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Tommy Hanson’s Dramatic Decline From Being Elite to Facing Demotion

Los Angeles starter Tommy Hanson has been on a steady decline over the last three seasons. Since Opening Day 2011, Hanson’s had three disabled list stints for shoulder and back problems, together with suffering a concussion in 2012. More importantly, Hanson’s ERA has risen over each of his last four big league seasons, and the 26-year-old has also seen a substantial increase in his BB/9 ratio.

Tommy Hanson’s ERA (2010-2013):

2010: 3.33

2011: 3.60

2012: 4.48

2013: 4.91*

*Following the All-Star break in 2012, Hanson was 3-5 with a 5.69 ERA and 1.68 WHIP. He allowed 43 earned runs on 81 hits in 68 innings pitched, including issuing 33 walks.

Tommy Hanson’s BB/9 Ratio (2010-2013):

2010: 2.49

2011: 3.18

2012: 3.70

2013: 3.56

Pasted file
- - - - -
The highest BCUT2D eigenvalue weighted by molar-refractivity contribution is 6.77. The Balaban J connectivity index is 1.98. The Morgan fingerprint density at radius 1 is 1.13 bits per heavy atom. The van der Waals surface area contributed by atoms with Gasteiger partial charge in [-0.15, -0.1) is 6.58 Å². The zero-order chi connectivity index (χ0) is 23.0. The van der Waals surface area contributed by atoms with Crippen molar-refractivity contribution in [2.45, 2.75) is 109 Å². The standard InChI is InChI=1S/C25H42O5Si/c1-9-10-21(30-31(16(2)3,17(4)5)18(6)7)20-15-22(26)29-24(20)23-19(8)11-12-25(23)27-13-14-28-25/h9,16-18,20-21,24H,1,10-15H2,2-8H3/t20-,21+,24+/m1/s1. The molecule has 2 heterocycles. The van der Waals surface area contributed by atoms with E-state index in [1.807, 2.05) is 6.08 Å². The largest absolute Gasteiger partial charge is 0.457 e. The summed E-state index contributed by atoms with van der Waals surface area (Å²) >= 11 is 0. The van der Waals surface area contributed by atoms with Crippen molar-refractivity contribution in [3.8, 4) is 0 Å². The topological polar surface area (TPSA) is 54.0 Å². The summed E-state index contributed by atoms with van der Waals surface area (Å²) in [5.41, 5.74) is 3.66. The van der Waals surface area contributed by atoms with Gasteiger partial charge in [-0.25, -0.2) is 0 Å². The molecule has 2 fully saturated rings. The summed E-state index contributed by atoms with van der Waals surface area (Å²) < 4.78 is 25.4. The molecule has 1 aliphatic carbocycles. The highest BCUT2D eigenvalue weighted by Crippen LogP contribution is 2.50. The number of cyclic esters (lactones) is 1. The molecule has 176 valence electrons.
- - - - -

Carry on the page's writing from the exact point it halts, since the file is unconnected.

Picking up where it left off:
Mechanics have always been a concern for Hanson throughout his career, but his new delivery motion (i.e. arm slot) has proven to be a disaster. While the mechanical change was forced upon him due to a rotator cuff injury, Hanson’s average fastball velocity has declined nearly 3 mph since 2010. Indeed, according to PITCHf/x, Hanson’s fastball velocity has declined in each of the last four seasons: 92 mph (2010), 91 mph (2011), 89 mph (2012) and 87.9 mph in 2013. Together with a loss of velocity, Hanson’s elevated fly ball ratio has become a significant concern. Specifically, Hanson owns a 44% fly ball rate this season (a career worst), including a 48% rate over the last month.

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